my antique expertise: cursive writing

Picked up my cup of coffee in the bookstore this morning and after swiping my college card, I signed my name in the electronic card reader. My writing looks so bad anymore, since I rarely write, I often wonder why these signatures are even accepted as valid. I asked the clerk what she was going to do when people stopped learning how to write cursive, which has already begun. She recently ran into the issue at another workplace that has volunteer workers as young as 10 (I wasn’t paying attention to what kind of place that would be), and she told of showing a handwritten document to the student who said he didn’t know what that was and could not read it. Uh-oh. It’s here, already.

I have a lot of concerns about not learning cursive, but I think they are mostly attachments to the past, and I want to not be concerned that students will focus on printing and keyboarding. Perhaps because I had nice handwriting, having been praised by Miss Forsythe in the fourth grade as writing as nicely as she did, I think people might miss the artistic element in cursive writing, but I’ve seen enough dreadful handwriting to know that is not universally shared.

So, how will we identify people in the future when registration or payments are involved–and here I couldn’t resist an image from one of my favorite films, Blade Runner. Will we all be comfortable with eye or fingerprint scans? How will the identity thieves work around that [insert your favorite horrific solution]? In what ways will it filter into education? Obviously, we can keyboard our online passwords, but maybe scanning devices will move into online spaces to make sure it really is your student taking that online exam. I currently have an app on my iPad that scans documents to PDFs, CamScanner, so those mobile camera eyes which currently read QR codes, might be called upon to read the window to your soul as well.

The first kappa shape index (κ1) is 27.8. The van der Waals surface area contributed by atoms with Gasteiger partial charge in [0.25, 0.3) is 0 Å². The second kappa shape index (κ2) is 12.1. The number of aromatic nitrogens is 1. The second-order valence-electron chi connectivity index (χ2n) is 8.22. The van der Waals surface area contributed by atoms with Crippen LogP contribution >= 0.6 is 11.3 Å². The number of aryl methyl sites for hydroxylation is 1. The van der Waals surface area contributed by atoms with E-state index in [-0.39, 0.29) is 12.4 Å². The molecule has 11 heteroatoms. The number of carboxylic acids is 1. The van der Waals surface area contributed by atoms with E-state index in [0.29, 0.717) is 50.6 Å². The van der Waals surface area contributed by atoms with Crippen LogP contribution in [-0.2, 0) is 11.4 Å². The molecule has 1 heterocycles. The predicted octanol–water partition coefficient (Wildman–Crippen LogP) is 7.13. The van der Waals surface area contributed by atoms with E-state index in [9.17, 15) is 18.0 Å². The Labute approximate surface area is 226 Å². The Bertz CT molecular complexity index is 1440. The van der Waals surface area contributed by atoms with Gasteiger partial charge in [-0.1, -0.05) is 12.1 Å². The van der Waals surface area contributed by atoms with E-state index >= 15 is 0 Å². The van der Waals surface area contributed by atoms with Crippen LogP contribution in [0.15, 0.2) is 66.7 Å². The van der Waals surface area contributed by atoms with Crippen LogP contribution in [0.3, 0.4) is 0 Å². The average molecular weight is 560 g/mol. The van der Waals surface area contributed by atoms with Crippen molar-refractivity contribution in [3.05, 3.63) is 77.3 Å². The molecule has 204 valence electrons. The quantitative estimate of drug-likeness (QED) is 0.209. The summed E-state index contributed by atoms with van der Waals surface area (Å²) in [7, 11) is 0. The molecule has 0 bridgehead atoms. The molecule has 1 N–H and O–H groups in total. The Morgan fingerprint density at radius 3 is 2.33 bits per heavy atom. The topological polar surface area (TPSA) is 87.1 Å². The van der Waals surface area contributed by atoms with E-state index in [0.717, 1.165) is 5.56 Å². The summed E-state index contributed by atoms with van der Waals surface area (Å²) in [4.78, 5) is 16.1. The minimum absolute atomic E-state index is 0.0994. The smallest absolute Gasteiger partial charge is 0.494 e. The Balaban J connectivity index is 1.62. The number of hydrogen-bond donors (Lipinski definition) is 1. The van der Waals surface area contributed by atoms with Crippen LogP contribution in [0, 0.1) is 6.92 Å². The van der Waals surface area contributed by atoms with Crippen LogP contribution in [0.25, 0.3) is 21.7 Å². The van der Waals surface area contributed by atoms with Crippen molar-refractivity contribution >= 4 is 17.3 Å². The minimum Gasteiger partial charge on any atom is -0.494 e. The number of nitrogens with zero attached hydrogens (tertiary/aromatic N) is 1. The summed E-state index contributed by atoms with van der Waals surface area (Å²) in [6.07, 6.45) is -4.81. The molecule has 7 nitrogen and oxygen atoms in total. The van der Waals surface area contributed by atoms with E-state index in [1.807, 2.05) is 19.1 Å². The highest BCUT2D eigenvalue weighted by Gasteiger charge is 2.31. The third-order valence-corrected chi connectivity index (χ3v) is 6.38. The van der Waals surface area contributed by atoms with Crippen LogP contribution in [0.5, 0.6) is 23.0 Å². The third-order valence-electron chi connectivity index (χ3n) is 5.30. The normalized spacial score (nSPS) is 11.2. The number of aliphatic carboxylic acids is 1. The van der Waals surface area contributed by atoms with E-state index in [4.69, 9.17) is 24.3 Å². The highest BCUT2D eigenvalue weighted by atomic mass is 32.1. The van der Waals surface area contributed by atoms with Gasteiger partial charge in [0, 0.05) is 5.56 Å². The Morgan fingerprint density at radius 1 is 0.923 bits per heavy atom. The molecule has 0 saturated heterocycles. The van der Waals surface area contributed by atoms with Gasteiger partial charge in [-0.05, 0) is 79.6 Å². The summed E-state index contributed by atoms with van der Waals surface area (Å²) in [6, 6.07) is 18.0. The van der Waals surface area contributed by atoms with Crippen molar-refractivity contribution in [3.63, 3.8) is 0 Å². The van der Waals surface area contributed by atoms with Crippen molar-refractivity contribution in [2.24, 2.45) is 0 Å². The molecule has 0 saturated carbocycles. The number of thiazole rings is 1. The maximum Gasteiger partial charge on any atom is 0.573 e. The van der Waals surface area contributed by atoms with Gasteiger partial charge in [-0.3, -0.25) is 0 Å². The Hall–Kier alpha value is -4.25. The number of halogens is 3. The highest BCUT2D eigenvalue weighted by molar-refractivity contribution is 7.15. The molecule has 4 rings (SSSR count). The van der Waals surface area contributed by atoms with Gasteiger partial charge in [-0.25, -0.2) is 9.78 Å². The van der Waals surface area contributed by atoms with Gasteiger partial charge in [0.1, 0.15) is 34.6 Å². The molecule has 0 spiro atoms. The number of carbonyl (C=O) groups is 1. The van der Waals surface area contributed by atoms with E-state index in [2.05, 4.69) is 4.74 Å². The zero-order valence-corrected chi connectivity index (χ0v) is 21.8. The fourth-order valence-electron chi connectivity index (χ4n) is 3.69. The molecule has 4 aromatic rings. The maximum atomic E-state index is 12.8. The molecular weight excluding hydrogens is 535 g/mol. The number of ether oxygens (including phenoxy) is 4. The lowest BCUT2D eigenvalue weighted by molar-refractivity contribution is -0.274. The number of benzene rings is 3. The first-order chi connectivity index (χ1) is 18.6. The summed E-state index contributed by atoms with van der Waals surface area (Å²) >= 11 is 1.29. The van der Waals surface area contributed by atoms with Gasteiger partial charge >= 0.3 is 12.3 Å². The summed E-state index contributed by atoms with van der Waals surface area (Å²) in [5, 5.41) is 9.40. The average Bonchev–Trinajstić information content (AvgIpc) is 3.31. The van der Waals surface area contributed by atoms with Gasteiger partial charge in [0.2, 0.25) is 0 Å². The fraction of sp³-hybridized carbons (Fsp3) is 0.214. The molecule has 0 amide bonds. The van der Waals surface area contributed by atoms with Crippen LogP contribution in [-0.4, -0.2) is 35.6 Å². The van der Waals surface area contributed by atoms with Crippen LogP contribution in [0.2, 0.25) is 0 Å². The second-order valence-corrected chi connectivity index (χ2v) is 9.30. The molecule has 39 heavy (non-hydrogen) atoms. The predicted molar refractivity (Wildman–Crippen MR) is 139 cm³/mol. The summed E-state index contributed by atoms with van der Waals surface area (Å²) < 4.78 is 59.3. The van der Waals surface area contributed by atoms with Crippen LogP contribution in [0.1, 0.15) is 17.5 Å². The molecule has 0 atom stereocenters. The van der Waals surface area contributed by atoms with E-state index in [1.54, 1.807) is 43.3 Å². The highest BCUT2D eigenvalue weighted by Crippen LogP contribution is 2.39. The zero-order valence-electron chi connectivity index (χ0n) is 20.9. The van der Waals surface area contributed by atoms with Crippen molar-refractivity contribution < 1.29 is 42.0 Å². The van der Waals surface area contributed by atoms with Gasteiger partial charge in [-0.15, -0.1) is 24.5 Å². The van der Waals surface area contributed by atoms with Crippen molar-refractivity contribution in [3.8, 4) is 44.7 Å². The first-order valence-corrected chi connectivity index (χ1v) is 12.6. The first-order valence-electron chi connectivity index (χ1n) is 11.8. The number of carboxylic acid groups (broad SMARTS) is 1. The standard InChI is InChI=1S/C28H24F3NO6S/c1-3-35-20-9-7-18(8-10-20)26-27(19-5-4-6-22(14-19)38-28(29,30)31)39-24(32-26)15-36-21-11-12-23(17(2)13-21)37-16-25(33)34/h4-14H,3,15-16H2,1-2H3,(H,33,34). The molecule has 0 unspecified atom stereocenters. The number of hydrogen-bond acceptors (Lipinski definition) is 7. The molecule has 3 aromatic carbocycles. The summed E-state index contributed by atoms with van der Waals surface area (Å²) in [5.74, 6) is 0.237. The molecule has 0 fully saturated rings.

I’m thinking I can add reading cursive to my list of skills, and plan to move into my retirement years as a translator of those old documents from the 20th century that are so cryptic–even if they turn out to just be shopping lists.

Categories: communication, digital literacy, learning, technology

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